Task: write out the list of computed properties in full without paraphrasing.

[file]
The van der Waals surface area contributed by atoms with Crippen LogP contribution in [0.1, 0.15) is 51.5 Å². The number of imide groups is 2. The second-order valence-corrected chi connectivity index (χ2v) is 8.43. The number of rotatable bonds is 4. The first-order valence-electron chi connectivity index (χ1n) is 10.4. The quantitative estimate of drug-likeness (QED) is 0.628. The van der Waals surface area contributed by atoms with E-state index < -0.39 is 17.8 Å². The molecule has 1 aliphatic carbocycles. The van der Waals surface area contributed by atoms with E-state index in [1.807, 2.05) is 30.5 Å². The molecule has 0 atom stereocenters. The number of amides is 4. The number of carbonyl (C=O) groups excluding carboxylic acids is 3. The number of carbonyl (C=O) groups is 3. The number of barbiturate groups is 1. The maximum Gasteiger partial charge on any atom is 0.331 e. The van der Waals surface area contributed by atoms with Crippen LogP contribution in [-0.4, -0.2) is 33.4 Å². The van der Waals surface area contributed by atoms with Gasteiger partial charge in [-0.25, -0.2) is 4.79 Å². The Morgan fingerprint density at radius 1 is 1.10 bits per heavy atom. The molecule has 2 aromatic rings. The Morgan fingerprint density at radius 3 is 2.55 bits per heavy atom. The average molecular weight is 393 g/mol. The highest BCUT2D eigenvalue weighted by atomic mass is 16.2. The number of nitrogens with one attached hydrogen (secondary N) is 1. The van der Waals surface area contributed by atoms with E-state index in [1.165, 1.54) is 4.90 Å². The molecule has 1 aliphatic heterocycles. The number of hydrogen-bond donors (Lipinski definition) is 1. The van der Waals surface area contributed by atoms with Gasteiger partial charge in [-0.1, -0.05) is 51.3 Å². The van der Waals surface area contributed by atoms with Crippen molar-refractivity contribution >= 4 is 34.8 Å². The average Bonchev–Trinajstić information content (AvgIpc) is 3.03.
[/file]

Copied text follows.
The van der Waals surface area contributed by atoms with Crippen LogP contribution in [0.1, 0.15) is 51.5 Å². The number of imide groups is 2. The second-order valence-corrected chi connectivity index (χ2v) is 8.43. The number of rotatable bonds is 4. The first-order valence-electron chi connectivity index (χ1n) is 10.4. The quantitative estimate of drug-likeness (QED) is 0.628. The van der Waals surface area contributed by atoms with E-state index < -0.39 is 17.8 Å². The molecule has 1 aliphatic carbocycles. The van der Waals surface area contributed by atoms with E-state index in [1.807, 2.05) is 30.5 Å². The molecule has 0 atom stereocenters. The number of amides is 4. The number of carbonyl (C=O) groups excluding carboxylic acids is 3. The number of carbonyl (C=O) groups is 3. The number of barbiturate groups is 1. The maximum Gasteiger partial charge on any atom is 0.331 e. The van der Waals surface area contributed by atoms with Crippen LogP contribution in [-0.4, -0.2) is 33.4 Å². The van der Waals surface area contributed by atoms with Gasteiger partial charge in [-0.25, -0.2) is 4.79 Å². The Morgan fingerprint density at radius 1 is 1.10 bits per heavy atom. The molecule has 2 aromatic rings. The Morgan fingerprint density at radius 3 is 2.55 bits per heavy atom. The average molecular weight is 393 g/mol. The highest BCUT2D eigenvalue weighted by atomic mass is 16.2. The number of nitrogens with one attached hydrogen (secondary N) is 1. The van der Waals surface area contributed by atoms with E-state index in [1.165, 1.54) is 4.90 Å². The molecule has 1 aliphatic heterocycles. The number of hydrogen-bond donors (Lipinski definition) is 1. The van der Waals surface area contributed by atoms with Gasteiger partial charge in [-0.1, -0.05) is 51.3 Å². The van der Waals surface area contributed by atoms with Crippen molar-refractivity contribution >= 4 is 34.8 Å². The average Bonchev–Trinajstić information content (AvgIpc) is 3.03.